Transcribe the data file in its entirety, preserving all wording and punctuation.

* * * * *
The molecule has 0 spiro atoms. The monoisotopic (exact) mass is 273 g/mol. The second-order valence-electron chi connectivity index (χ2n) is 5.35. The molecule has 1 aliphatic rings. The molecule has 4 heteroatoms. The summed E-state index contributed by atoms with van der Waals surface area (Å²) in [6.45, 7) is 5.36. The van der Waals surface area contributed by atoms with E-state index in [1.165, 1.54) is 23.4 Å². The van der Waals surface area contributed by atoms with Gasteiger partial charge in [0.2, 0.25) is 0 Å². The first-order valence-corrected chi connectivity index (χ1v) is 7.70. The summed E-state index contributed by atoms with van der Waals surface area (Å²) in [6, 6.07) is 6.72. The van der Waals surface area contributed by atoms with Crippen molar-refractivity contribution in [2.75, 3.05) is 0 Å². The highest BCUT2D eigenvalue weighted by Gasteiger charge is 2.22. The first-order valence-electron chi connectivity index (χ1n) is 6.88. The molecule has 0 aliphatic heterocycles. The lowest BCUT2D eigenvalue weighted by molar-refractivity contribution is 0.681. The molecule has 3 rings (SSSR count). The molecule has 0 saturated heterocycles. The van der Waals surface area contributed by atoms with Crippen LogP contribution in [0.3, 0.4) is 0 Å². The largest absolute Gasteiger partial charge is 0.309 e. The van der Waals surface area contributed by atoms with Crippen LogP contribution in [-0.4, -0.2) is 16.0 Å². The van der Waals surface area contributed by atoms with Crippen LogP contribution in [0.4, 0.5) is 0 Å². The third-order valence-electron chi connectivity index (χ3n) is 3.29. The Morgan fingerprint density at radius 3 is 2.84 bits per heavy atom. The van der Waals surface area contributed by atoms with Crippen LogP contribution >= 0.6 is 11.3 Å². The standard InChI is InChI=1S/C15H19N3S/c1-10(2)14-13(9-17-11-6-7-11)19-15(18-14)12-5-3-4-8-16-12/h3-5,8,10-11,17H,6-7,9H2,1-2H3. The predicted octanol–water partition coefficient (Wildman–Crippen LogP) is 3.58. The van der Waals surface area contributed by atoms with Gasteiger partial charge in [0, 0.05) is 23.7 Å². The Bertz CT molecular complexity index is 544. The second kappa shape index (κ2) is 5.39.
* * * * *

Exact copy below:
The molecule has 0 spiro atoms. The monoisotopic (exact) mass is 273 g/mol. The second-order valence-electron chi connectivity index (χ2n) is 5.35. The molecule has 1 aliphatic rings. The molecule has 4 heteroatoms. The summed E-state index contributed by atoms with van der Waals surface area (Å²) in [6.45, 7) is 5.36. The van der Waals surface area contributed by atoms with E-state index in [1.165, 1.54) is 23.4 Å². The van der Waals surface area contributed by atoms with Gasteiger partial charge in [0.2, 0.25) is 0 Å². The first-order valence-corrected chi connectivity index (χ1v) is 7.70. The summed E-state index contributed by atoms with van der Waals surface area (Å²) in [6, 6.07) is 6.72. The van der Waals surface area contributed by atoms with Crippen molar-refractivity contribution in [2.75, 3.05) is 0 Å². The highest BCUT2D eigenvalue weighted by Gasteiger charge is 2.22. The first-order valence-electron chi connectivity index (χ1n) is 6.88. The molecule has 0 aliphatic heterocycles. The lowest BCUT2D eigenvalue weighted by molar-refractivity contribution is 0.681. The molecule has 3 rings (SSSR count). The molecule has 0 saturated heterocycles. The van der Waals surface area contributed by atoms with Crippen LogP contribution in [0.3, 0.4) is 0 Å². The largest absolute Gasteiger partial charge is 0.309 e. The van der Waals surface area contributed by atoms with Crippen LogP contribution in [-0.4, -0.2) is 16.0 Å². The van der Waals surface area contributed by atoms with Crippen LogP contribution in [0.4, 0.5) is 0 Å². The third-order valence-electron chi connectivity index (χ3n) is 3.29. The Morgan fingerprint density at radius 3 is 2.84 bits per heavy atom. The van der Waals surface area contributed by atoms with Crippen LogP contribution >= 0.6 is 11.3 Å². The standard InChI is InChI=1S/C15H19N3S/c1-10(2)14-13(9-17-11-6-7-11)19-15(18-14)12-5-3-4-8-16-12/h3-5,8,10-11,17H,6-7,9H2,1-2H3. The predicted octanol–water partition coefficient (Wildman–Crippen LogP) is 3.58. The van der Waals surface area contributed by atoms with Gasteiger partial charge in [0, 0.05) is 23.7 Å². The Bertz CT molecular complexity index is 544. The second kappa shape index (κ2) is 5.39.